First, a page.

Monday, May 18, 2009

A Doll's House by Henrik Ibsen, version by Zinnie Harris, Donmar Warehouse, 14 May 2009 – Directed by Kfir Yefet

tend to think it unwise to criticise adaptations simply for diverging from the plot or characterisations of the original. Adapters, directors and auteurs have the right play and re-interpret any play, although they might have to negotiate with the living writers a bit. At the same time I hope I have the right to say that the that an adaptation doesn't quite work without sound too much as if I'm wailing “Why, oh why didn't they just stick to the original plot and setting.”
The changes that Zinnie Harris has made are interesting and topical in a way that could make it feel rather dated in a few years. Helmer is no longer a petty provincial tyrant who has just succeeded to an important position at a bank and Krogstad is no longer a bank clerk, lacking in morals and fearing unemployment. Instead the setting is Britain and Helmer (referred to as John in the play) and Krogstad (now Neil Kelman) are senior politicians, in fact Cabinet Ministers. In this version Helmer has replaced the disgraced Krogstad in the Cabinet and Krogstad is desperate to get back on his feet. The reasons for Krogstad/Kelman's disgrace are never fully stated but they have something to do with dodgy financial transactions.
At first sight this looks like up-to-the-minute topicality looks convenient (as if there were some very late changes) given everything in the news at the moment. However it is worth bearing in mind that as they chose Christopher Eccleston for the Krogstad/Kelman role, they must have already decided to make his role larger and more important. I suspect this was done to bring the other couple's (Krogstad and Mrs Linde) relationship more into the foreground to provide a stronger contrast with the Helmer's.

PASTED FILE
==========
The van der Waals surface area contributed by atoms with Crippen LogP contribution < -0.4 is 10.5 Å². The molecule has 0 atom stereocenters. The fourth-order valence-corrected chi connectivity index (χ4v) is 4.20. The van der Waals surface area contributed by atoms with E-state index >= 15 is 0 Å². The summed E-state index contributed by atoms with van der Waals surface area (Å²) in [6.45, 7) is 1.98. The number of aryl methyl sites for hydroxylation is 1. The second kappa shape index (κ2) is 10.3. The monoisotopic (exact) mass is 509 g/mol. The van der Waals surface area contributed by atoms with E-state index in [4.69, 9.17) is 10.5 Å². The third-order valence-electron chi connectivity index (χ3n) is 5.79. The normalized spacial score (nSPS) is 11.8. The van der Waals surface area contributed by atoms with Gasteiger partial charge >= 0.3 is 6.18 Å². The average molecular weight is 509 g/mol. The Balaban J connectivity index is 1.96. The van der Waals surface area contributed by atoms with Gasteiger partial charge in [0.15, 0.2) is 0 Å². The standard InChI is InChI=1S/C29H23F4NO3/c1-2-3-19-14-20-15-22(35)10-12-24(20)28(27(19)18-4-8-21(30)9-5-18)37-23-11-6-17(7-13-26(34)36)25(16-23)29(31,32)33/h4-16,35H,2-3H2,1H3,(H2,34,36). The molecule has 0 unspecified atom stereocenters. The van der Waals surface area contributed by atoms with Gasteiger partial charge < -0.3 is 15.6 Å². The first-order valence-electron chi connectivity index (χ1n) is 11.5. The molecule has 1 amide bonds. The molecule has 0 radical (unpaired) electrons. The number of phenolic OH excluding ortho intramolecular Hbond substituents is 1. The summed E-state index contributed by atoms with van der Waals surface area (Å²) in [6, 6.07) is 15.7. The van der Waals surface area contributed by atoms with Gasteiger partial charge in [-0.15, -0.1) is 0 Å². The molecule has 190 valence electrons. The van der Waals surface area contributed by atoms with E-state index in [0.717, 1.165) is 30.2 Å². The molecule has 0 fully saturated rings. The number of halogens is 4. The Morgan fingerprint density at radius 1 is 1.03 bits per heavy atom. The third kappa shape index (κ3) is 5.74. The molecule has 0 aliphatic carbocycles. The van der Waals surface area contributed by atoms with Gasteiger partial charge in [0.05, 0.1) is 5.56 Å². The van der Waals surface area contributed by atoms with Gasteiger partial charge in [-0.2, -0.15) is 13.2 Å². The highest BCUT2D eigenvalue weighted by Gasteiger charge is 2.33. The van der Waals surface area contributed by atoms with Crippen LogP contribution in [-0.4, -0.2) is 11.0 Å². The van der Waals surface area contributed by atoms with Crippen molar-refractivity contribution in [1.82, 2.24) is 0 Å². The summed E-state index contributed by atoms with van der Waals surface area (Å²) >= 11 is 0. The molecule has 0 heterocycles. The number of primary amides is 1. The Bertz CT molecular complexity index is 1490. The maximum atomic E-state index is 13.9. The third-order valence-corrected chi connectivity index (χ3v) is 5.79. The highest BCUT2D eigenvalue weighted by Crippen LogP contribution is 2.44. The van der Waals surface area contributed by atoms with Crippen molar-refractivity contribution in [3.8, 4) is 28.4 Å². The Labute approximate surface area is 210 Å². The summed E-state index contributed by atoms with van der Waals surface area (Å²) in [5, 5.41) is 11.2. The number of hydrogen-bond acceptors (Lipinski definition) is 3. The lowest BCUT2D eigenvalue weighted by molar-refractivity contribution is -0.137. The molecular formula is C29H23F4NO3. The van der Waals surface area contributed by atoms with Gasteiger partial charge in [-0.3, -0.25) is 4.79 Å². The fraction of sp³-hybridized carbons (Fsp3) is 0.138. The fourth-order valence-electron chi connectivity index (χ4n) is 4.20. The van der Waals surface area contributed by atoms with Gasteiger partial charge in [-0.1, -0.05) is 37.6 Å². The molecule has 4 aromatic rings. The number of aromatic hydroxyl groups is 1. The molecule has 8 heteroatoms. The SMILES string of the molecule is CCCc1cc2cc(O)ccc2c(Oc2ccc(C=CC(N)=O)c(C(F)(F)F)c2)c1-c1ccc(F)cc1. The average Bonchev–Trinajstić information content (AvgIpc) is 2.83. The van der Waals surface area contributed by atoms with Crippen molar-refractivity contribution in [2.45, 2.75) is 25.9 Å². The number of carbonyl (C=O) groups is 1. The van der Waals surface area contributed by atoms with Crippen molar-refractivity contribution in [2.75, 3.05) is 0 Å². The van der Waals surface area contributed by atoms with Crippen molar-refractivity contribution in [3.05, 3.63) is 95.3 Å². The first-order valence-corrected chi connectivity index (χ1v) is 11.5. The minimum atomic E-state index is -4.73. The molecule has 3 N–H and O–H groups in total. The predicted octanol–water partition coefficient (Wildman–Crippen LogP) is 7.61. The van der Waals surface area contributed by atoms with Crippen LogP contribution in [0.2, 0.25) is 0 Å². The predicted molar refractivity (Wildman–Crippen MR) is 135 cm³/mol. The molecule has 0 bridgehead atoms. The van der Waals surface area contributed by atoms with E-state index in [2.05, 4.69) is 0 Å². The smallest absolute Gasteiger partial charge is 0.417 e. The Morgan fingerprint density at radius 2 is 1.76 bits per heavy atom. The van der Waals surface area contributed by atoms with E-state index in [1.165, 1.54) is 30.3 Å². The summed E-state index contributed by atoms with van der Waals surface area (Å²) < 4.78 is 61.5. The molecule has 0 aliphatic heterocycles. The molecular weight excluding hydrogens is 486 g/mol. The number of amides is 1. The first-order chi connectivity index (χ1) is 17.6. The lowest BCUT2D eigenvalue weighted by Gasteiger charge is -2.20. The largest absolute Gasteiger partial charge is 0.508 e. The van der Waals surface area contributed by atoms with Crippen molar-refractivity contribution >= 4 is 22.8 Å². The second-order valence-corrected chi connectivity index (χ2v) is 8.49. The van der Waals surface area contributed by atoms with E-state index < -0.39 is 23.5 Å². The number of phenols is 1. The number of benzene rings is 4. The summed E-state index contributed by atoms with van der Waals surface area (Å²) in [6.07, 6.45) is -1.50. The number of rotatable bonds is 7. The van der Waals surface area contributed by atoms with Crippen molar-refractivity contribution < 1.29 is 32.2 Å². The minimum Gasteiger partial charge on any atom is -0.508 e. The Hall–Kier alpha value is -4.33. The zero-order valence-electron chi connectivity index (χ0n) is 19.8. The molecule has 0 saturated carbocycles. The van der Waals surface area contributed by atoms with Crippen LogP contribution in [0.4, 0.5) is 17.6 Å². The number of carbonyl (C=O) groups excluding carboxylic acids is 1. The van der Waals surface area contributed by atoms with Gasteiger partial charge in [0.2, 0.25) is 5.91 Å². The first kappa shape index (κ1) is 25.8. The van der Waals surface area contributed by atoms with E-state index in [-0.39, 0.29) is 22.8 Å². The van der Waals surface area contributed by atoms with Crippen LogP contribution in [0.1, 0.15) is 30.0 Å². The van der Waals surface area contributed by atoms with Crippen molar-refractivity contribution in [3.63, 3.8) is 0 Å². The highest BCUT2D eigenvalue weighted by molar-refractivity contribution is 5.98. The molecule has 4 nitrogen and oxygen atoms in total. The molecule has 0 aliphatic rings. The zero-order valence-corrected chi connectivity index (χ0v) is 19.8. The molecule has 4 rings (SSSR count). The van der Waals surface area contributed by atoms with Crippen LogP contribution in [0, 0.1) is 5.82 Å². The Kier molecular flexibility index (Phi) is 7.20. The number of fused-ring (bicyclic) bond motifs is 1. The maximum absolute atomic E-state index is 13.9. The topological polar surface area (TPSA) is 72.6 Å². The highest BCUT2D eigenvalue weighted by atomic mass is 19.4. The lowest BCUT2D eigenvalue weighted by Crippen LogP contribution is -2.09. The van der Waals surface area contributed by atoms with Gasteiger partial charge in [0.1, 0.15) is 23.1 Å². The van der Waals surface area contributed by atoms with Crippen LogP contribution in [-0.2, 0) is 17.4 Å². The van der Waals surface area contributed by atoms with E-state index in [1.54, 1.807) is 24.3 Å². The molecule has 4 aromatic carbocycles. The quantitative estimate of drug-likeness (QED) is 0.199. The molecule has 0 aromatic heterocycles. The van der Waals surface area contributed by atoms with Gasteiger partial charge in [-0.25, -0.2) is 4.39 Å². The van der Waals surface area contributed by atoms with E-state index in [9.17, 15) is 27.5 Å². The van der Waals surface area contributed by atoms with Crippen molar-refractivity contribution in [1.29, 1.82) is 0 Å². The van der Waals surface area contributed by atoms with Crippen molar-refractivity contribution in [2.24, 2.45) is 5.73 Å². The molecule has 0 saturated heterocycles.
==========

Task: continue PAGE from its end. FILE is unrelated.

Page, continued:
The social elevation of Krogstad/Kelman is one of the things that gives me a problem with this adaptation. I hope it isn't to do with Christopher Eccleston's accent (which it shouldn't be) but it felt unlikely that his character would ever have been given a Cabinet position – there was just too much intense wayward passion. At first I did think, rather uncharitably, “ah yes an Eccleston performance”.
The other major problem I had with the adaptation is that by making it about Cabinet Ministers (echoing An Ideal Husband a bit) Zinnie Harris raised the stakes and while this didn't make his behaviour any more acceptable, it did make Helmer's fear of disgrace much more understandable. This effect of this was to make Nora's behaviour appear much more reckless.
I have spent far too long on complaints about the adaptation, even if they are justified the proper reviews are unlikely to spend more than a couple of sentences on similar doubts. Because the most important thing about this play is the acting and that is superb. Even with a little first preview stumbling over lines, it was easy to see just how good it is going to get when the ensemble has really come together. It is difficult to pick any one of the main five actors out for special mention but this play is supposed to belong to Nora and Gillian Anderson was certainly in control of that part.



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